Shares of edge computing specialist Fastly (NYSE:FSLY) have cratered recently, falling more than 60% from highs earlier this year and a total of 54% year to date.

Ouch.

Of course, the pain isn't as bad when investors zoom out. Since the beginning of 2020, shares are up 100%.

Nevertheless, given the stock's recent pullback, some investors may be wondering if now is a good time to buy the edge computing company's stock. The answer might surprise you.

A person looking at charts on a laptop.

Image source: Getty Images.

Slowing growth

Fastly's recently announced second-quarter results provide investors with a timely look into the company's business. Revenue grew 14% year over year to $85 million. This was a significant deceleration relative to the company's 35% growth in Q1. However, a sharp deceleration was expected, as Fastly faced a tough comparison in the year-ago quarter when internet usage spiked as consumers sheltered at home.

Though revenue would have been better if it weren't for a global outage that affected almost all of the company's customers.

"The outage resulted from an undiscovered software bug that was triggered by a valid customer configuration change," explained Fastly CEO Joshua Bixby in the company's second-quarter earnings release. "We detected the bug within one minute and returned 95% of our network to normal within 49 minutes, but our customers were negatively impacted," he said. 

Not only did traffic volumes decrease because of this outage (bad news for a company with a usage-based business model) but Fastly also issued credits to clients following the outage.

Adding to the bleak narrative, the midpoint of management's Q3 revenue guidance for $82 million to $85 million unfortunately represents a sequential decline.

No profits

Another issue for Fastly is the company's profitability (or lack thereof). Fastly said it expects a non-GAAP (adjusted) operating loss between $75 million and $65 million for the full year. In addition, the company lost $58 million on a GAAP basis in Q2 alone.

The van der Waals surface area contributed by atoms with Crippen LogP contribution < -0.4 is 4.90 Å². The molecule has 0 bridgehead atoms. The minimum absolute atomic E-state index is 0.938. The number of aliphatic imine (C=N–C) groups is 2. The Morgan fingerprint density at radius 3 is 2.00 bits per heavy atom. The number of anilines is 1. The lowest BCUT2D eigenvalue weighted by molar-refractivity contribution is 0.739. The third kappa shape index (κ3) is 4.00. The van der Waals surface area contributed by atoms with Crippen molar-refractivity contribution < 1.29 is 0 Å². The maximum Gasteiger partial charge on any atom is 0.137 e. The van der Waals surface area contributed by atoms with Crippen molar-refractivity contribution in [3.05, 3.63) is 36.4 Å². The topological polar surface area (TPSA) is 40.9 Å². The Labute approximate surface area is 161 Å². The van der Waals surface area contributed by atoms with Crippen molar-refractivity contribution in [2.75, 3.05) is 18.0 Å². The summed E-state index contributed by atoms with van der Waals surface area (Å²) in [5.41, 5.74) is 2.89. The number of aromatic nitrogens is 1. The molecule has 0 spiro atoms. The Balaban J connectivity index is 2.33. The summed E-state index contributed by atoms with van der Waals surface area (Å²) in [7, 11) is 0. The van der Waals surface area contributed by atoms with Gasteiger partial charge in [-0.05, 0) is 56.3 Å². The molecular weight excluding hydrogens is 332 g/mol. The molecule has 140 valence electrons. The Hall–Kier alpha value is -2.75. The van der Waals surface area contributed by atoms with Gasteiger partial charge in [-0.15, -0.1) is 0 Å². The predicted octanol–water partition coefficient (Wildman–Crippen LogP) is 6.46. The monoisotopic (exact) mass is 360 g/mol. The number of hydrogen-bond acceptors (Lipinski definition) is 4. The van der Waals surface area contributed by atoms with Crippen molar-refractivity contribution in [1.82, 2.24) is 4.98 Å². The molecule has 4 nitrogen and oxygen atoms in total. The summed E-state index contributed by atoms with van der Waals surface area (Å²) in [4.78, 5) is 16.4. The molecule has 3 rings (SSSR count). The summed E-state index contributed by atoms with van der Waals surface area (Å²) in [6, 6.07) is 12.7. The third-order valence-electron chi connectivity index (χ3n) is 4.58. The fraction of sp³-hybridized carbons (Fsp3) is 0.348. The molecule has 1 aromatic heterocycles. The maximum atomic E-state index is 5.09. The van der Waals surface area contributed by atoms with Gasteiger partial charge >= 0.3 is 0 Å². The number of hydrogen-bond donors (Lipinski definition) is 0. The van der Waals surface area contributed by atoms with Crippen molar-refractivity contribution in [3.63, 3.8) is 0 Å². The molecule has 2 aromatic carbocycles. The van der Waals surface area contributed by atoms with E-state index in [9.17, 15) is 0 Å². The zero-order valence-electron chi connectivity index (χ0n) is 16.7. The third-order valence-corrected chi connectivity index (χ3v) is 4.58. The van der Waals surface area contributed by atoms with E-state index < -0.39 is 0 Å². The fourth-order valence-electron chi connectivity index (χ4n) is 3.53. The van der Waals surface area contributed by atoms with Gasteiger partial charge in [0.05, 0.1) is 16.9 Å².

Further, Fastly's non-GAAP gross profit margin is worsening, narrowing from 61.7% in the year-ago quarter to 57.6% in the second quarter of 2021.

A pricey valuation

Given how much money Fastly is losing and the revenue headwinds it is facing, investors may want to look for more evidence of a strong business before they get bullish on the stock. Alternatively, they can wait to see if shares eventually trade at a more attractive valuation.

Shares aren't cheap. Indeed, they're arguably quite pricey. While Fastly stock has fallen sharply this year, it is still priced for significant growth over the next five to 10 years. After all, the company has a $4.6 billion market capitalization but generated just $313 in trailing-12-month revenue.

There's no reason to rush into an investment without a clear path to substantial profits down the road to support the stock's high valuation. Investors may want to either look for a better price or wait to see if the company can demonstrate improved business momentum.

On the other hand, Fastly shareholders may want to think twice about panic selling. Once the company makes it through its current challenges, including difficult comps, maybe there will be somewhat of a regression to the mean and the company will start putting up some impressive numbers.

This article represents the opinion of the writer, who may disagree with the “official” recommendation position of a Motley Fool premium advisory service. We’re motley! Questioning an investing thesis -- even one of our own -- helps us all think critically about investing and make decisions that help us become smarter, happier, and richer.